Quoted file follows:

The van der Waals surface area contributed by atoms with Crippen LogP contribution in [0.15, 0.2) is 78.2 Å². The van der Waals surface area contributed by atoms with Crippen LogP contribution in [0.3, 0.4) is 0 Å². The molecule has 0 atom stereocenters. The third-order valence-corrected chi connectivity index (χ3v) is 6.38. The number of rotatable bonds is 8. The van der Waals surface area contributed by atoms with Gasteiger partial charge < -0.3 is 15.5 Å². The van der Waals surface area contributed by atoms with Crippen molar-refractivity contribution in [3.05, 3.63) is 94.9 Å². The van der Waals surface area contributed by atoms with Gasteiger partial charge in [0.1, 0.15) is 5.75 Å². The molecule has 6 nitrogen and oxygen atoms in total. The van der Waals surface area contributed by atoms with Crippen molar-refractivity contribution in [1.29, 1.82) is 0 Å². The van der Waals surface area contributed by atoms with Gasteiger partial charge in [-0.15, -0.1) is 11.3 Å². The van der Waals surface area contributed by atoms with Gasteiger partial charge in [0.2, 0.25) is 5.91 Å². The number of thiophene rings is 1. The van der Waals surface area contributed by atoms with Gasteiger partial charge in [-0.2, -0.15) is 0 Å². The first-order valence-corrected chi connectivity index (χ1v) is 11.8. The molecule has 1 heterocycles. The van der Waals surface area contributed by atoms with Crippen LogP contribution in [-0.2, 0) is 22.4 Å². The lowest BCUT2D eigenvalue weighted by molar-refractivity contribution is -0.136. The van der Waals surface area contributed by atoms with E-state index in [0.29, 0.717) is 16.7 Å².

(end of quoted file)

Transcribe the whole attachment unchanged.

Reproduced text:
The van der Waals surface area contributed by atoms with Crippen LogP contribution in [0.15, 0.2) is 78.2 Å². The van der Waals surface area contributed by atoms with Crippen LogP contribution in [0.3, 0.4) is 0 Å². The molecule has 0 atom stereocenters. The third-order valence-corrected chi connectivity index (χ3v) is 6.38. The number of rotatable bonds is 8. The van der Waals surface area contributed by atoms with Gasteiger partial charge < -0.3 is 15.5 Å². The van der Waals surface area contributed by atoms with Crippen molar-refractivity contribution in [3.05, 3.63) is 94.9 Å². The van der Waals surface area contributed by atoms with Gasteiger partial charge in [0.1, 0.15) is 5.75 Å². The molecule has 6 nitrogen and oxygen atoms in total. The van der Waals surface area contributed by atoms with Crippen molar-refractivity contribution in [1.29, 1.82) is 0 Å². The van der Waals surface area contributed by atoms with Gasteiger partial charge in [-0.15, -0.1) is 11.3 Å². The van der Waals surface area contributed by atoms with Gasteiger partial charge in [0.2, 0.25) is 5.91 Å². The number of thiophene rings is 1. The van der Waals surface area contributed by atoms with Gasteiger partial charge in [-0.2, -0.15) is 0 Å². The first-order valence-corrected chi connectivity index (χ1v) is 11.8. The molecule has 1 heterocycles. The van der Waals surface area contributed by atoms with Crippen LogP contribution in [-0.2, 0) is 22.4 Å². The lowest BCUT2D eigenvalue weighted by molar-refractivity contribution is -0.136. The van der Waals surface area contributed by atoms with E-state index in [0.29, 0.717) is 16.7 Å².